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amazing find. when i was a kid my dad took us to tikal. being too young i didnt then realize how cool that place actually was. neat to find that when i was there there was so much stuff hidden there than met the eye that nobody knew about.

also Tikal was used for the rebel base on Yavin 4. wonder if the lasers will find the tomb of Exar Kun.
edit on 2-2-2018 by BASSPLYR because: (no reason given)



posted on Feb, 2 2018 @ 03:40 PM
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a reply to: OrdoAdChao

That and India, too! Looks like water levels rose sinking them under the sea (Lord Krishna's city?? Something like that).

We keep getting news stories like, "humans out of Africa earlier than expected" and "evidence of glass made earlier than expected". Now the Mayans had bigger populations than we knew of.

Make me wonder what we are being led to?? What will be the "big announcement"?


Exciting times!



posted on Feb, 2 2018 @ 03:46 PM
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a reply to: TEOTWAWKIAIFF

Oh yeah, India would be mind-blowing! So would Indonesia, if anything has survived the ocean, hopefully we'll find evidence of it.

I agree, not only are we getting the news stories, archaeology seems to be legitimately advancing in discoveries more and more. It's been much less "reinforcement" of the past 40ish years of a staunch "classicalism" and sticking to the script, if you will.

ETA: I hope it leads to, at the very least, a new "open mindedness" when it comes to archaeological discovery. I don't mean let your brain fall out open mindedness, but we have to keep searching and the controllers of the current narrative needs to be open to these kinds of discoveries and take great care to enforce and encourage proper research.
edit on 2-2-2018 by OrdoAdChao because: bit more



posted on Feb, 2 2018 @ 03:54 PM
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a reply to: lunarcartographer

I think I see what you did there, judging by the credentials in your sig. I just heard of this tech and didn't realize its legacy!

Thank YOU!



posted on Feb, 2 2018 @ 06:29 PM
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originally posted by: TEOTWAWKIAIFF
a reply to: OrdoAdChao

That and India, too! Looks like water levels rose sinking them under the sea (Lord Krishna's city?? Something like that).

We keep getting news stories like, "humans out of Africa earlier than expected" and "evidence of glass made earlier than expected". Now the Mayans had bigger populations than we knew of.

Make me wonder what we are being led to?? What will be the "big announcement"?


Exciting times!


It will come from Antarctica
way to many rumors coming from their



posted on Feb, 2 2018 @ 11:24 PM
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originally posted by: OrdoAdChao
a reply to: TEOTWAWKIAIFF

Egypt, Turkey, hell even Canada! I am pretty much on the "lost civilization" wagon. I don't think they had space-age level tech or even much in the way of what we think of as modern industry. But they had a lot of knowledge, which suggests to me they had a form of writing.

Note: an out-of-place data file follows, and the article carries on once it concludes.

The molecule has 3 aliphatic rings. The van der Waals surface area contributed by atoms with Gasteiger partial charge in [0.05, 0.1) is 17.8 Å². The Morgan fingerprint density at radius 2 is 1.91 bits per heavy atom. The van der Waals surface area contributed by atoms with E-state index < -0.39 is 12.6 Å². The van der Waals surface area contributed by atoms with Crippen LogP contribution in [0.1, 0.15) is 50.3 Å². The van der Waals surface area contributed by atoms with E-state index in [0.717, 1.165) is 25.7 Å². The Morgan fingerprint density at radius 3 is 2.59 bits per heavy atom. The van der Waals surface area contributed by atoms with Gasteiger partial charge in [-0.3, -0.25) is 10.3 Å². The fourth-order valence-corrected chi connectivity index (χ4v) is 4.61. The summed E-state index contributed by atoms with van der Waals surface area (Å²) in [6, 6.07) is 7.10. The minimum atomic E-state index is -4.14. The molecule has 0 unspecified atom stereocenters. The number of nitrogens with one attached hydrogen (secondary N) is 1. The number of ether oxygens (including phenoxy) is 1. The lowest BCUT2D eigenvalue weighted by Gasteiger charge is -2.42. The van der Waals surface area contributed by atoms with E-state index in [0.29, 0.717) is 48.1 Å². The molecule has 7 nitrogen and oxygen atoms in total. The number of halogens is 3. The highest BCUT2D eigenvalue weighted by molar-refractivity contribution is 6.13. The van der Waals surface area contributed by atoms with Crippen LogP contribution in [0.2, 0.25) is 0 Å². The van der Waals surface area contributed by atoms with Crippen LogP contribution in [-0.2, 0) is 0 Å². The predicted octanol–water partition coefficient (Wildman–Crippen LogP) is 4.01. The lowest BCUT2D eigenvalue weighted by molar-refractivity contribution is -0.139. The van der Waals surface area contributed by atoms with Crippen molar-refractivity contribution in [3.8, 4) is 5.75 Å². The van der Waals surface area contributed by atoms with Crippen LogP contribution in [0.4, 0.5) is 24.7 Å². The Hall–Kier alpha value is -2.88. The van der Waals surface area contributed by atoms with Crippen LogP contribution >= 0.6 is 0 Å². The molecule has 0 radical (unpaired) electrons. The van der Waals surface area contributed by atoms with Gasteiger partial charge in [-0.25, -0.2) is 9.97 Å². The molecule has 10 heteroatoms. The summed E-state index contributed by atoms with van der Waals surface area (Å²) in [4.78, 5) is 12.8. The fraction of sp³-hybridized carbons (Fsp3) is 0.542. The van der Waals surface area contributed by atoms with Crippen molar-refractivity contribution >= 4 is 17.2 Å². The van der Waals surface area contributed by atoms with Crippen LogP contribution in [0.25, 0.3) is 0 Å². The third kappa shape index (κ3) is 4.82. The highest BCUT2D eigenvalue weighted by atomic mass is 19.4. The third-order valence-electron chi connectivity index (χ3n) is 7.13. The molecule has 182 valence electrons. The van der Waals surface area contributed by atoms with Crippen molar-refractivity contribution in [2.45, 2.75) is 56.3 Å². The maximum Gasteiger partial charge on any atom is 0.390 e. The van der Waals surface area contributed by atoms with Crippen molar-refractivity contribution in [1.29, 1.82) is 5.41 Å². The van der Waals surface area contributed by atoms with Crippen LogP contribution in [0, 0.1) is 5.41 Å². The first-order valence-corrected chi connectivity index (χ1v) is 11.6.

I guess I get this idea due to some interesting facts of ancient architecture and building technology. Take Gobekli Tepe for example. I do suppose that an Einstein level human could have been born and their group jumped ahead in stone building and carving techniques. But, it makes more sense that Gobekli Tepe was as much of a pinnacle for its time as it was a beginning for later monolith building societies. That suggests that we should be finding more crude versions in that same area, but due to the nature of the place (It's in Turkey) there are a lot of hurdles for widespread archeological study.


Don't forget, they estimate only about 5% of Gobekli Tape has been excavated so far. There's still tons to be unearthed which will most likely have tales to tell among the carvings.

Great thread!



posted on Feb, 2 2018 @ 11:34 PM
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originally posted by: OrdoAdChao
BBC News Source


The researchers mapped over 810 square miles (2,100 sq km) in northern Peten. Archaeologists believe the cutting-edge technology will change the way the world will see Mayans' ancient civilisation. "I think this is one of the greatest advances in over 150 years of Maya archaeology," said Stephen Houston, Professor of Archaeology and Anthropology at Brown University. Mr Houston told the BBC that after decades of work in the archaeological field, he found the magnitude of the recent survey "breathtaking". He added, "I know it sounds hyperbolic but when I saw the [Lidar] imagery, it did bring tears to my eyes."


They mention that there must have been millions more Maya in the region that previously estimated.

Super impressive find for a super impressive technology. I am really looking forward to what else it could be used for. Maybe mapping coast lines for evidence of human settlements before the sea-level rise? Lots of possibilities!

ETA: Ancient and lost civilizations are one of my favorite topics. I hope this spurs more use of this technology and maybe, just maybe, acts as a bit of a nudge to established academic archaeologists to consider that our technological advances might just be leagues ahead of their current methods and understanding.




LIDAR has been discussed here a few years back after the original Amazon mapping projects.

There are 3 discussions back to this in 2010

www.abovetopsecret.com/forum/thread972509/pg
edit on 2-2-2018 by mysterioustranger because: (no reason given)